March 05, 2018
Kentucky bass fishing opportunities offer numerous locations to put fish in the boat or on the bank.
Spring is pretty much here, and even though there might be a little more cold weather, it is still time to start looking into the upcoming bass season.
Bass fisheries across the state do not really fluctuate that much, but they do change somewhat in various waters. Luckily, there are many places where anglers can pursue black bass.
While bass fisheries don't fluctuate a lot, it doesn't mean they don't go through some up and down periods. Most times, the average angler does not see a big bump in fishing success, but sometimes it does make an impact. These fluctuations are definitely noticeable in Kentucky Department of Fish and Wildlife Resources sampling data.
For instance, Lake Barkley's last exceptional bass spawn was in 2008. These fish are now nearing the end of life, but are around the 20-inch mark. There were flood conditions in 2010 and 2011 that knocked down spawning success, and while 2012 was a drought year, the spawn was better than the previous two years, according to Paul Rister, KDFWR fisheries program coordinator for the Purchase Region.
The 2017 spawn appeared to be good based on preliminary fall sampling. What that all boils down to is that there are a few hiccups from time to time. It takes a bass about five years to reach 15 inches at Lake Barkley, but as long there are a few good year-classes spread out over a five-year period, most bass fisheries will continue to be good.
"What I would predict for this spring is still good bass fishing, but maybe slightly less than the previous years, because the strong class of 2008 is dwindled, and there are fewer fish from the poor year-classes during the flood years," Rister said. "The 2013 year-class will supply a new group of bass right around the 15-inch mark. However, the poor year-classes of 2014 and 2015 will mean lower numbers of bass in the 12- to 14-inch range. That means in 2019, anglers might notice a fewer number of bass right around that 15-inch mark.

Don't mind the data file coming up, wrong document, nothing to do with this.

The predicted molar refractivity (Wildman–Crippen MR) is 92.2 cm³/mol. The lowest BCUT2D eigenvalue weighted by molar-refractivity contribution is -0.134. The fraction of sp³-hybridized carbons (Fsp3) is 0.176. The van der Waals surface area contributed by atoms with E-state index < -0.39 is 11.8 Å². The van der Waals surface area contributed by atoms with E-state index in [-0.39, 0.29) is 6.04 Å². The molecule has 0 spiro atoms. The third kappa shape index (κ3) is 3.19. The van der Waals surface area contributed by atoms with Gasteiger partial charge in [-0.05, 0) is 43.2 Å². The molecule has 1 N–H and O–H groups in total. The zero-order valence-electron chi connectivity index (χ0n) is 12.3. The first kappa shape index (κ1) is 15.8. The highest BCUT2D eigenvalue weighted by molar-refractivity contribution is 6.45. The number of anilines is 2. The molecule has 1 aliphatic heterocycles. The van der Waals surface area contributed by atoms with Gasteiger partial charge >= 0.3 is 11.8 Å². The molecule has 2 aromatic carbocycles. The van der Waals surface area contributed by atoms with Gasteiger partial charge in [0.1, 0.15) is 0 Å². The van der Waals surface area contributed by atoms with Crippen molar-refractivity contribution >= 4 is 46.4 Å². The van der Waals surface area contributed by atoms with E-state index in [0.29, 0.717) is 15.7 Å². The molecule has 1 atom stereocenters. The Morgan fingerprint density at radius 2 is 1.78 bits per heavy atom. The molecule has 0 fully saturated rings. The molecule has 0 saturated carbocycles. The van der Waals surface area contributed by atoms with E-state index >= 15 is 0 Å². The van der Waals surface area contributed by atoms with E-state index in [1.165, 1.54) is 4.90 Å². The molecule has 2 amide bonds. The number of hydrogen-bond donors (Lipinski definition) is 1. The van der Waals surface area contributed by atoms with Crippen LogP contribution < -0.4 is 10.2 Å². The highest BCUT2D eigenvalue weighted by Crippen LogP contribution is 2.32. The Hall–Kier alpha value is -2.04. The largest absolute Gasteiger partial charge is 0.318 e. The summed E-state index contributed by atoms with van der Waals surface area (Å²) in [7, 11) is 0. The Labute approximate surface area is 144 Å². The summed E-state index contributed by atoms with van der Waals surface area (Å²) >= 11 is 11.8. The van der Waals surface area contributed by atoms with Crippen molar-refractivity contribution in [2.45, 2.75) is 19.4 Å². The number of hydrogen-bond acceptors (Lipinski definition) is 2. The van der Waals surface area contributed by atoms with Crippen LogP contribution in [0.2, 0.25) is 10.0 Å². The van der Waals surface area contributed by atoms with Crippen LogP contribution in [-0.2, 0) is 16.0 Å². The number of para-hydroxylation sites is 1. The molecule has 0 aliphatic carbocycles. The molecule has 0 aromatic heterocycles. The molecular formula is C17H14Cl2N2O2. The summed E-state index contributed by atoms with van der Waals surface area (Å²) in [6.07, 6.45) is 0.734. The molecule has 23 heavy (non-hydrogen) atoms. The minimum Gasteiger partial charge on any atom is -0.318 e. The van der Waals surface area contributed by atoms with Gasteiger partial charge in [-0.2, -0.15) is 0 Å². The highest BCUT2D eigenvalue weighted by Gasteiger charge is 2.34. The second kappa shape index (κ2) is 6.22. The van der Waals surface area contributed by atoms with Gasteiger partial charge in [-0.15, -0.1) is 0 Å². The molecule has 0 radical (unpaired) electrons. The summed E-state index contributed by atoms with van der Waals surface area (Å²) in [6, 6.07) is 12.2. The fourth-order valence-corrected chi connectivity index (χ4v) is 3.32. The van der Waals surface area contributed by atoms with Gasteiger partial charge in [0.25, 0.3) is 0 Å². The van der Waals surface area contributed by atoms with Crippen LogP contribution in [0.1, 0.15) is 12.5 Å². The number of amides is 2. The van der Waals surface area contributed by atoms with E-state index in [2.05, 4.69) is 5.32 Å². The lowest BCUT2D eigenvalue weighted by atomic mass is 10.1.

Rister says the story is about the same for Kentucky Lake with poor year-classes around the flood years and poor year-classes in 2014 and 2016. Biologists found stable numbers just above what they term "average" for bass greater than 15 inches, bass greater than 18 inches and bass greater than 20 inches.
"If the poor years around the flood years only caused slight drops in harvestable size fish five years later, I can only believe that the poor year classes of 2014 and 2016 will do the same, which is minimum changes," said Rister. "We continue to monitor the condition of bass with fall electrofishing. One concern is about forage and if the bass are getting skinnier due to effects of Asian carp."